Mercy Monday: Reflections from Dr. King “On Being a Good Neighbor”
Today the U.S. celebrates the birthday of Rev. Dr. Martin Luther King, Jr. The University has developed a week of offerings to engage our community in the work of Dr. King’s life and legacy and to advance the Critical Concerns of the Sisters of Mercy, particularly anti-racism and non-violence. See the SALVEtoday post about it, and visit the week’s event page for information and registration for events.
As a part of this week’s events, the University community is invited to come and spend some time listening to select speeches and sermons by Dr. King playing in the sacred space of Our Lady of Mercy Chapel on Thursday, Jan. 21 from 2-4 p.m. A Vigil for Non-Violence sponsored by the Mercy Center for Spiritual Life will follow on Thursday at 5:30 pm outside McKillop Library.
Reflect here on Dr. King’s words from his sermon “On Being a Good Neighbor:”
“In our nation today, a mighty struggle is taking place…It may be true that morality cannot be legislated, but behavior can be regulated. Judicial decrees may not change the heart, but they can restrain the heartless. The law cannot make an employer love me, but it can keep him from refusing to hire me because of the color of my skin. The habits if not the hearts of people have been and are being altered everyday by legislative acts, judicial and executive orders from the President…”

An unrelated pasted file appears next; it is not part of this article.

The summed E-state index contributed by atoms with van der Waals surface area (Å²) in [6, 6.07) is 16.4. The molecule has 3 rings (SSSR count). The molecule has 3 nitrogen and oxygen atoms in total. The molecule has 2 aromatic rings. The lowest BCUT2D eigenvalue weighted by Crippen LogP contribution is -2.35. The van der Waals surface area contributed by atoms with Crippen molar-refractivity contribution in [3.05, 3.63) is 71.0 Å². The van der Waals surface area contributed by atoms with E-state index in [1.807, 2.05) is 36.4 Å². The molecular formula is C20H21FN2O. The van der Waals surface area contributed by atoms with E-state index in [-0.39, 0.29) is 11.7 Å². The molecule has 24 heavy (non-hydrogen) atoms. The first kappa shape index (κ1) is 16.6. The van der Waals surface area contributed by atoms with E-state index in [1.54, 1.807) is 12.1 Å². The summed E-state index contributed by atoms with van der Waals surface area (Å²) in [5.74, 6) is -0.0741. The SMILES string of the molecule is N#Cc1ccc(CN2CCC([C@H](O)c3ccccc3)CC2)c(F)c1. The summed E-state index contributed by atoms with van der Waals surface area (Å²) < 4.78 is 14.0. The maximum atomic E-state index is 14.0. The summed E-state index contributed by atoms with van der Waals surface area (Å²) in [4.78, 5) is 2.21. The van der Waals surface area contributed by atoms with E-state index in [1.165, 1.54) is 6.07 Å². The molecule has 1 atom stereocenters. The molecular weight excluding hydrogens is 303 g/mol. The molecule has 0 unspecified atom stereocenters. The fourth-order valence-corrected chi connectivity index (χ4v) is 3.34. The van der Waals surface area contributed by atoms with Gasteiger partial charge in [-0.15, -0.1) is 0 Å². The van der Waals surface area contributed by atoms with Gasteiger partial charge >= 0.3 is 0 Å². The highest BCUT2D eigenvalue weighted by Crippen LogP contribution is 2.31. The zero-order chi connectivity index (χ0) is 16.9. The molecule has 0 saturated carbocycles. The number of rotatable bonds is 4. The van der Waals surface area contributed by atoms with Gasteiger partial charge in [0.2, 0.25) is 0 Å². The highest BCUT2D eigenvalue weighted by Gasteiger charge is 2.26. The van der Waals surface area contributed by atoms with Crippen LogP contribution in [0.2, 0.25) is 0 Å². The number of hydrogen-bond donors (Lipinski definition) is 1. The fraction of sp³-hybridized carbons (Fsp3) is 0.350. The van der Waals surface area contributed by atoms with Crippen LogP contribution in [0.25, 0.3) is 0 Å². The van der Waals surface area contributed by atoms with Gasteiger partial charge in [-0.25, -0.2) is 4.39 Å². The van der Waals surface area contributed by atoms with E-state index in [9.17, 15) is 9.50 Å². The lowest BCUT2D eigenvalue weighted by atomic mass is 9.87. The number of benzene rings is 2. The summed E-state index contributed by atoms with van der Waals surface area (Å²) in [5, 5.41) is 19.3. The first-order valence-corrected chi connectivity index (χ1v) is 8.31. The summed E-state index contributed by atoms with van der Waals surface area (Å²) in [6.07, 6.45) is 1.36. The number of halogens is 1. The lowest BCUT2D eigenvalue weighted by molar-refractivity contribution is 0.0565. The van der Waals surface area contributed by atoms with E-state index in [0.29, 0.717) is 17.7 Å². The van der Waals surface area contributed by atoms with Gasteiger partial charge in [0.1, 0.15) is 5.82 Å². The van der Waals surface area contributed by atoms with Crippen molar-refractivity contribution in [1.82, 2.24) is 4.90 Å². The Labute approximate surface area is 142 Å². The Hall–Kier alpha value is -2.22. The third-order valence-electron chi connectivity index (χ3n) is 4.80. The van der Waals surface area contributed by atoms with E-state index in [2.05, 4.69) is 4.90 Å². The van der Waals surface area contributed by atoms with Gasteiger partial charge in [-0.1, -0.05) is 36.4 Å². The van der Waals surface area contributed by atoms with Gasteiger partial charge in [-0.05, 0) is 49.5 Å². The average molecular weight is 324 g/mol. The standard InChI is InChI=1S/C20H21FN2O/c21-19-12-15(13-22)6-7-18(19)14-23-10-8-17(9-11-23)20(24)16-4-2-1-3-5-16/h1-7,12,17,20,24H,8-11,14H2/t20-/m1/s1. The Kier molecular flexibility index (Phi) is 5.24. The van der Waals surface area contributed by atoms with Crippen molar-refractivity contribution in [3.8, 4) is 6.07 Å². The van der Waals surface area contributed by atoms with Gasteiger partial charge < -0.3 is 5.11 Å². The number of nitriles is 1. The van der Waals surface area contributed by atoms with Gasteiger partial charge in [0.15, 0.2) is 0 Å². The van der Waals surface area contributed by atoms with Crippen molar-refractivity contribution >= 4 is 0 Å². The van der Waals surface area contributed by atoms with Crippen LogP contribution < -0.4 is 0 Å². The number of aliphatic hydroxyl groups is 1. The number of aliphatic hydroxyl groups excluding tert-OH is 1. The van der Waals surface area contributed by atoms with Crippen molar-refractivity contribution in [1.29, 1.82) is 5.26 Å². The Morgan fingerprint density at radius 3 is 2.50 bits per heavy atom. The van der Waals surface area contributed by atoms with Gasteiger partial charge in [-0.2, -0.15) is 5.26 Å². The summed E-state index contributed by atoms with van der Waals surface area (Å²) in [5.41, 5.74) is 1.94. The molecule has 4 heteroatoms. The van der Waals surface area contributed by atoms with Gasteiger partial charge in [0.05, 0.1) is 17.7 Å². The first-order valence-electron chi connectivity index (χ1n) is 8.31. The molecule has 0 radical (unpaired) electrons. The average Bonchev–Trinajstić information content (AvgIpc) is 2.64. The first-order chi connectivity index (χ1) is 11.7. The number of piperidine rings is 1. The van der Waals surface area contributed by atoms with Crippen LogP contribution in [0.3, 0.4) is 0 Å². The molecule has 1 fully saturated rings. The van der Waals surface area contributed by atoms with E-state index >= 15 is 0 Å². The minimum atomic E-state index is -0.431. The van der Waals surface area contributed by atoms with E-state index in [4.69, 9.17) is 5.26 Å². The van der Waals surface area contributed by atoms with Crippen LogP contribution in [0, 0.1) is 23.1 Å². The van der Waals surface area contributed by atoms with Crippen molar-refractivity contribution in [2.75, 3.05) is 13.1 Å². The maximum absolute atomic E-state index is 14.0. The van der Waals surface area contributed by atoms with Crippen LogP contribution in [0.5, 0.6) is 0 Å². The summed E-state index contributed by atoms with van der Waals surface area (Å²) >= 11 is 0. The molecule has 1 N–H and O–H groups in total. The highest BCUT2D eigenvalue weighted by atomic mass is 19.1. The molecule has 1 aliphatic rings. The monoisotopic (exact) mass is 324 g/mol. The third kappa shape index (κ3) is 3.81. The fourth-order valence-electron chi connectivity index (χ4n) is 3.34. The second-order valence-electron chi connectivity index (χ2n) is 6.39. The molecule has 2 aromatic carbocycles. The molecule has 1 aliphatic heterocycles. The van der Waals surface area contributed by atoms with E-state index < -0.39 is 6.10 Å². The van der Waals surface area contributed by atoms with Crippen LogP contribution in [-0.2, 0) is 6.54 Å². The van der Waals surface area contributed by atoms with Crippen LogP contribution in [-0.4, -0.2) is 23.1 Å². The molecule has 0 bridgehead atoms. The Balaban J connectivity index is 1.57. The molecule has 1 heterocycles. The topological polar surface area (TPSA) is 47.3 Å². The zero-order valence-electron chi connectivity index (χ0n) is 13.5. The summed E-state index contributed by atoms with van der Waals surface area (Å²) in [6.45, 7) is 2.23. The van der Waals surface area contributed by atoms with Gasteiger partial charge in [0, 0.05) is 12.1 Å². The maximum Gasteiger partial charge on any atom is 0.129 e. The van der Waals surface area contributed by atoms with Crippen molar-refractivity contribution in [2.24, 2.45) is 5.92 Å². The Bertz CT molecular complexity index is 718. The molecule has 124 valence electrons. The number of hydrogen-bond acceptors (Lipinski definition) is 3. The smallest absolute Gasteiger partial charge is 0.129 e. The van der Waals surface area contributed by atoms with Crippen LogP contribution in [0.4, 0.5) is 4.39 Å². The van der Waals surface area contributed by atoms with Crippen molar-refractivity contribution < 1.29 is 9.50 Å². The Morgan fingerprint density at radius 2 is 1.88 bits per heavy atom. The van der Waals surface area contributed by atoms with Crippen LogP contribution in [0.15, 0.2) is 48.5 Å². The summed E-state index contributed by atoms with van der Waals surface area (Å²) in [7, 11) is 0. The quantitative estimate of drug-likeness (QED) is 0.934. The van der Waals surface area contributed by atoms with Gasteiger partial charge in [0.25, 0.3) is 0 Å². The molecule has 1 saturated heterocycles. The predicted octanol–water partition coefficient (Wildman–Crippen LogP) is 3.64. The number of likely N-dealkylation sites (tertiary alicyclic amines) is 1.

“But acknowledging this we must go on to admit that the ultimate solution to the race problem lies in the ability of men to be obedient to the unenforceable…Only by producing a nation committed to the inner law of love can this goal be attained. A vigorous enforcement of civil rights laws can bring an end to segregated public facilities which stand as barriers to a truly desegregated society, but it cannot bring an end to the blindness, fear, prejudice, pride and irrationality which stand as barriers to a truly integrated society…”
“No longer can we engage in the luxury of passing by on the other side. Such folly was once moral failure; today it can lead only lead to universal suicide. The alternative to a world of brotherhood to match its geographical neighborhood may well be a civilization plunged into an inferno more devastating than anything Dante could ever envision. We cannot long survive living spiritually apart in a world that is geographically one.”
“As you leave this place of worship my friends go out with the conviction that all men are brothers, tied in a single garment of destiny. In the final analysis I must not ignore the wounded man on life’s Jericho Road because he is a a part of me and I am a part of him. His agony diminishes me and his salvation enlarges me.”
For the full sermon “On Being a Good Neighbor,” go to this resource.
This post is part of an ongoing series called Mercy Mondays that highlights Salve Regina’s dedication to its Mercy Mission. Search the tag Mercy Mission for more updates on the Mercy branches of Salve Regina.
Featured photo by Getty Images/PORNCHAI SODA